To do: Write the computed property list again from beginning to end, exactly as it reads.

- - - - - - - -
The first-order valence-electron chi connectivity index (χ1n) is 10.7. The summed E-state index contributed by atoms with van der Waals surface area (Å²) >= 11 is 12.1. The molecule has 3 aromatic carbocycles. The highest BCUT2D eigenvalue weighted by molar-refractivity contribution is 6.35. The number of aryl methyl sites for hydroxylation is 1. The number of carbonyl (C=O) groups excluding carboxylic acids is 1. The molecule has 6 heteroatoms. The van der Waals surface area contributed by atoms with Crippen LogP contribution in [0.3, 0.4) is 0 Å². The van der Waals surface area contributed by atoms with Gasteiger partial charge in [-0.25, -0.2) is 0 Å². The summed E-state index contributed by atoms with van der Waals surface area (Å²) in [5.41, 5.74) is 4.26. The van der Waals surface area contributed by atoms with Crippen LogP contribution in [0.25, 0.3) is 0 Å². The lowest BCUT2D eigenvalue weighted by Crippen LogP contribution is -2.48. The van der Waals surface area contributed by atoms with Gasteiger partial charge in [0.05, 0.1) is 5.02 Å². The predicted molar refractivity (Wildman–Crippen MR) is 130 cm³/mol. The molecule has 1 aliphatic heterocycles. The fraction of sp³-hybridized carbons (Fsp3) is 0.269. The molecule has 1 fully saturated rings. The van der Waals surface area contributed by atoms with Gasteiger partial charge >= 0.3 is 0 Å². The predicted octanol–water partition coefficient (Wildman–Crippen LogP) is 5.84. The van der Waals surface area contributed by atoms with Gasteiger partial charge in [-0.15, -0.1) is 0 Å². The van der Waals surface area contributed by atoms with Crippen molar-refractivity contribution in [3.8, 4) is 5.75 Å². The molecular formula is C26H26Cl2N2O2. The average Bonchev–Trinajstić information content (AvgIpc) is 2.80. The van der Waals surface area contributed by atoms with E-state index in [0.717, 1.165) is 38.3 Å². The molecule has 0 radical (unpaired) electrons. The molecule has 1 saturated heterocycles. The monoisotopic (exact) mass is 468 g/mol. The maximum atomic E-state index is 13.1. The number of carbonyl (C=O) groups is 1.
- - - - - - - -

The first-order valence-electron chi connectivity index (χ1n) is 10.7. The summed E-state index contributed by atoms with van der Waals surface area (Å²) >= 11 is 12.1. The molecule has 3 aromatic carbocycles. The highest BCUT2D eigenvalue weighted by molar-refractivity contribution is 6.35. The number of aryl methyl sites for hydroxylation is 1. The number of carbonyl (C=O) groups excluding carboxylic acids is 1. The molecule has 6 heteroatoms. The van der Waals surface area contributed by atoms with Crippen LogP contribution in [0.3, 0.4) is 0 Å². The van der Waals surface area contributed by atoms with Gasteiger partial charge in [-0.25, -0.2) is 0 Å². The summed E-state index contributed by atoms with van der Waals surface area (Å²) in [5.41, 5.74) is 4.26. The van der Waals surface area contributed by atoms with Crippen LogP contribution in [0.25, 0.3) is 0 Å². The lowest BCUT2D eigenvalue weighted by Crippen LogP contribution is -2.48. The van der Waals surface area contributed by atoms with Gasteiger partial charge in [0.05, 0.1) is 5.02 Å². The predicted molar refractivity (Wildman–Crippen MR) is 130 cm³/mol. The molecule has 1 aliphatic heterocycles. The fraction of sp³-hybridized carbons (Fsp3) is 0.269. The molecule has 1 fully saturated rings. The van der Waals surface area contributed by atoms with Gasteiger partial charge >= 0.3 is 0 Å². The predicted octanol–water partition coefficient (Wildman–Crippen LogP) is 5.84. The van der Waals surface area contributed by atoms with Gasteiger partial charge in [-0.15, -0.1) is 0 Å². The van der Waals surface area contributed by atoms with Crippen molar-refractivity contribution in [3.8, 4) is 5.75 Å². The molecular formula is C26H26Cl2N2O2. The average Bonchev–Trinajstić information content (AvgIpc) is 2.80. The van der Waals surface area contributed by atoms with E-state index in [0.717, 1.165) is 38.3 Å². The molecule has 0 radical (unpaired) electrons. The molecule has 1 saturated heterocycles. The monoisotopic (exact) mass is 468 g/mol. The maximum atomic E-state index is 13.1. The number of carbonyl (C=O) groups is 1.